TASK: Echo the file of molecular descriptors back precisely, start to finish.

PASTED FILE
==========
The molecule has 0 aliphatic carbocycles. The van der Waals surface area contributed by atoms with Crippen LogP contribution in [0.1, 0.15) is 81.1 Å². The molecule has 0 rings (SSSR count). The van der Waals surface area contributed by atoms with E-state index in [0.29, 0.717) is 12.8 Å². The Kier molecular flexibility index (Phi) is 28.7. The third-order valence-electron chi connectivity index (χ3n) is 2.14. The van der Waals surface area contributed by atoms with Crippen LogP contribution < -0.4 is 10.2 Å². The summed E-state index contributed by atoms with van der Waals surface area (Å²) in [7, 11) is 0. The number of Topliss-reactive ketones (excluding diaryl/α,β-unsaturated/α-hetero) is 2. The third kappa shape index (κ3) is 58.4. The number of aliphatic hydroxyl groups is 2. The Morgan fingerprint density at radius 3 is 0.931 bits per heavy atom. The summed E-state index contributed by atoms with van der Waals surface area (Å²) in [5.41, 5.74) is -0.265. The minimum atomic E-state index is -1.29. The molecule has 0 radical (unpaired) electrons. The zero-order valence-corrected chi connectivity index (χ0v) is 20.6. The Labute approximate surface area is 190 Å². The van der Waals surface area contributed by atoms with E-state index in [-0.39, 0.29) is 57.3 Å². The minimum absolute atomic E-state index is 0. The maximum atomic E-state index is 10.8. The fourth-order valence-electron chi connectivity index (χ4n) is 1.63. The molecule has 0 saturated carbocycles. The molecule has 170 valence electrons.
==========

The molecule has 0 aliphatic carbocycles. The van der Waals surface area contributed by atoms with Crippen LogP contribution in [0.1, 0.15) is 81.1 Å². The molecule has 0 rings (SSSR count). The van der Waals surface area contributed by atoms with E-state index in [0.29, 0.717) is 12.8 Å². The Kier molecular flexibility index (Phi) is 28.7. The third-order valence-electron chi connectivity index (χ3n) is 2.14. The van der Waals surface area contributed by atoms with Crippen LogP contribution < -0.4 is 10.2 Å². The summed E-state index contributed by atoms with van der Waals surface area (Å²) in [7, 11) is 0. The number of Topliss-reactive ketones (excluding diaryl/α,β-unsaturated/α-hetero) is 2. The third kappa shape index (κ3) is 58.4. The number of aliphatic hydroxyl groups is 2. The Morgan fingerprint density at radius 3 is 0.931 bits per heavy atom. The summed E-state index contributed by atoms with van der Waals surface area (Å²) in [5.41, 5.74) is -0.265. The minimum atomic E-state index is -1.29. The molecule has 0 radical (unpaired) electrons. The zero-order valence-corrected chi connectivity index (χ0v) is 20.6. The Labute approximate surface area is 190 Å². The van der Waals surface area contributed by atoms with E-state index in [-0.39, 0.29) is 57.3 Å². The minimum absolute atomic E-state index is 0. The maximum atomic E-state index is 10.8. The fourth-order valence-electron chi connectivity index (χ4n) is 1.63. The molecule has 0 saturated carbocycles. The molecule has 170 valence electrons.